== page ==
The answer to this is, “Yes.” However that means, yes, so long as they are used as intended. There are some companies who advocate the internal use of essential oils and unless done under the supervision of someone qualified in aromatic medicine this practice is not safe. Neither is, “Raindrop therapy” the dropping of undiluted essential oils directly on the skin. This latter practice is if done regularly at a very high risk of causing sensitisation which can result in very severe skin reactions which in the future can happen even with the use of the oils diluted to the same degree as is normal in aromatherapy massage.
Another practice which is very common is the use of vaporisers or oil burners. With these, they should not be left on for more than half an hour at a time.
All these unsafe practices will not produce problems with everyone who is on the receiving end. If they did, these practices would be outlawed and the sale of essential oils would be under much greater scrutiny.
Lastly and again this does not happen with everyone is photo sensitivity reactions. Most of the citrus oils can cause this as can Basil and a few others. The sap of a number of plants can also cause these reactions, indeed, parsnip and most of the rest of that family of plants will cause a reaction if the sap gets on the skin and exposure to strong sunlight follows. The sap of these plants is a much higher risk than the essential oils mentioned.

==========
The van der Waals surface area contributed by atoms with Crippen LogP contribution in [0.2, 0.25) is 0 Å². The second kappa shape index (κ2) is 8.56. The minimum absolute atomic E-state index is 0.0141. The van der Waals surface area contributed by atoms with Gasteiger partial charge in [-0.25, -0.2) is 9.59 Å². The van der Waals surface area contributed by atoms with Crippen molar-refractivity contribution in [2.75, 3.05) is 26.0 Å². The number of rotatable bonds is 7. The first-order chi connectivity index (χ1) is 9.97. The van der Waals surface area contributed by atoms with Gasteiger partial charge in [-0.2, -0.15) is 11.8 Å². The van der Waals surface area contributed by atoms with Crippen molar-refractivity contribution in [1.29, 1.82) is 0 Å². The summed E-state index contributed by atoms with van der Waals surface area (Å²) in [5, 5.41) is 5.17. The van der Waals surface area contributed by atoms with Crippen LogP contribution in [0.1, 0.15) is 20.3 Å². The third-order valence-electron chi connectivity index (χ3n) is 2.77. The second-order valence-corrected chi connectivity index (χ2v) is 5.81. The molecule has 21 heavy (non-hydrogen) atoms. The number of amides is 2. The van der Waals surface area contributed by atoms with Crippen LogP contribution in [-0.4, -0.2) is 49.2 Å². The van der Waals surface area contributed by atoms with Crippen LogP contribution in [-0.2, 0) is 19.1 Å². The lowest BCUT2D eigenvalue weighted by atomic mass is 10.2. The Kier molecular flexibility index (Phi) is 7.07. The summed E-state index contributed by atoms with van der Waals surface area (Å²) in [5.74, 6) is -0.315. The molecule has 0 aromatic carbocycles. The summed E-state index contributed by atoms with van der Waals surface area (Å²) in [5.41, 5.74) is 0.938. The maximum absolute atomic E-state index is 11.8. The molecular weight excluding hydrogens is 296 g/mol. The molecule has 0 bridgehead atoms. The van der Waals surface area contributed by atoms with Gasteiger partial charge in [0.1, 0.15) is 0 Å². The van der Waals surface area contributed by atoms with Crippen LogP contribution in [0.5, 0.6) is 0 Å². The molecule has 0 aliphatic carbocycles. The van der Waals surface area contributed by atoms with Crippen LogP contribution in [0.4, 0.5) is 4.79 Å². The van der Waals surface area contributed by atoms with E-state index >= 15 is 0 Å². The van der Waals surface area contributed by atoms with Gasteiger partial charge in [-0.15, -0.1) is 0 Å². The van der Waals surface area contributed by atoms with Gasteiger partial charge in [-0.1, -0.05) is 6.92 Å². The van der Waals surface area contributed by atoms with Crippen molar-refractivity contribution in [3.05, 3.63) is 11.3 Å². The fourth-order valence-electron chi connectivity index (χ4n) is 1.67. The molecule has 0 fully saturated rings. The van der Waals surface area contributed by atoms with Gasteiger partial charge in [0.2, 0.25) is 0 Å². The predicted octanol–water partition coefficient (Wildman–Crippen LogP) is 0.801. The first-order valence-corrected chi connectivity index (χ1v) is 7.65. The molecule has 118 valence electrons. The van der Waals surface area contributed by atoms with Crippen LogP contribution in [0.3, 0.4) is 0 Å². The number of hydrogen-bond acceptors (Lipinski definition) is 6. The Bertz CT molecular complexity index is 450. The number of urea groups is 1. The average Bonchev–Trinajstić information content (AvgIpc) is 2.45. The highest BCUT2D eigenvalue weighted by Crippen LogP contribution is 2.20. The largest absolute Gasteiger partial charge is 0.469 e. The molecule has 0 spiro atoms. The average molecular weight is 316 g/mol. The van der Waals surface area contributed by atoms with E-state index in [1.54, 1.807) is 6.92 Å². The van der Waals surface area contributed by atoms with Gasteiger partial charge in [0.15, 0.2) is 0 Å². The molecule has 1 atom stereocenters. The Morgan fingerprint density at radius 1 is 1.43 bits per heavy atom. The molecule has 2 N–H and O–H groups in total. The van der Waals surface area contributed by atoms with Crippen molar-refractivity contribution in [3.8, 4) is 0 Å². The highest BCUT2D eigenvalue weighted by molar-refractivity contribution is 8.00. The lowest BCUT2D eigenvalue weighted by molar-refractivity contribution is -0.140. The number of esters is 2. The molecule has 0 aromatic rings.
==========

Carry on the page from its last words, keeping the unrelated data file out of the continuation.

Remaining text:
What I can say is that the only severe reactions I have read about are from the misuse of essential oils. I have never seen a skin reaction that I have been sure is due to essential oils. (One client had a slight rash after a hand massage but this was in my view more likely to be a reaction to the carrier oil used. (Coconut in this case.) It is interesting to not that my practise of using unrefined oils is more likely to produce an allergy reaction than the use of more refined oils as the latter will not have any proteins present.
To summarise, I would say that used sensibly, my experience both in my practice in Cambridge and in my work with adolescents in Huntingdon Aromatherapy is a very safe therapy. The only fatalities ever recorded with essential oils are from the internal use of them and the only ones of those I have read about are either bottles being left where children can find them or deliberate consumption as a form of self harm.
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